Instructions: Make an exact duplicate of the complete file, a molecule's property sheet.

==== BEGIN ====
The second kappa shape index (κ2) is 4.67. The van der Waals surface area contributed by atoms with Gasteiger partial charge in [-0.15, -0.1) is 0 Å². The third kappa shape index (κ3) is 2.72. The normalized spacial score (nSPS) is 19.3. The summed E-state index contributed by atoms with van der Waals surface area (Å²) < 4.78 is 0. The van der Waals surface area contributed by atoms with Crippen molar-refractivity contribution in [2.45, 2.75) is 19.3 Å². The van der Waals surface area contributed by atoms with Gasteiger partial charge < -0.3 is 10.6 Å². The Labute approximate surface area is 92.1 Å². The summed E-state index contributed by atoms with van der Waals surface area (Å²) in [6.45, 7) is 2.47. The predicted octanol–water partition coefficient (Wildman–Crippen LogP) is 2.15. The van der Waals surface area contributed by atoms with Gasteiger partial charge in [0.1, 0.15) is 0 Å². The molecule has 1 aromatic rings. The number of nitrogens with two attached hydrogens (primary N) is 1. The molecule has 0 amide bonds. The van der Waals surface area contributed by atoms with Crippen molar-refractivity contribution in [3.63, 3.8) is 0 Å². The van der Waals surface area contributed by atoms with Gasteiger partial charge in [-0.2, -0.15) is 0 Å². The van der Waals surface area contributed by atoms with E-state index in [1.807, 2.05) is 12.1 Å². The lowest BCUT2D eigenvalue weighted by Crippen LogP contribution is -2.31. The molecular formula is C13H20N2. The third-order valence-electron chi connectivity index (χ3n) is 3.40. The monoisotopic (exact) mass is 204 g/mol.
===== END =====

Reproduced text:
The second kappa shape index (κ2) is 4.67. The van der Waals surface area contributed by atoms with Gasteiger partial charge in [-0.15, -0.1) is 0 Å². The third kappa shape index (κ3) is 2.72. The normalized spacial score (nSPS) is 19.3. The summed E-state index contributed by atoms with van der Waals surface area (Å²) < 4.78 is 0. The van der Waals surface area contributed by atoms with Crippen molar-refractivity contribution in [2.45, 2.75) is 19.3 Å². The van der Waals surface area contributed by atoms with Gasteiger partial charge < -0.3 is 10.6 Å². The Labute approximate surface area is 92.1 Å². The summed E-state index contributed by atoms with van der Waals surface area (Å²) in [6.45, 7) is 2.47. The predicted octanol–water partition coefficient (Wildman–Crippen LogP) is 2.15. The van der Waals surface area contributed by atoms with Gasteiger partial charge in [0.1, 0.15) is 0 Å². The molecule has 1 aromatic rings. The number of nitrogens with two attached hydrogens (primary N) is 1. The molecule has 0 amide bonds. The van der Waals surface area contributed by atoms with Crippen molar-refractivity contribution in [3.63, 3.8) is 0 Å². The van der Waals surface area contributed by atoms with Gasteiger partial charge in [-0.2, -0.15) is 0 Å². The van der Waals surface area contributed by atoms with E-state index in [1.807, 2.05) is 12.1 Å². The lowest BCUT2D eigenvalue weighted by Crippen LogP contribution is -2.31. The molecular formula is C13H20N2. The third-order valence-electron chi connectivity index (χ3n) is 3.40. The monoisotopic (exact) mass is 204 g/mol.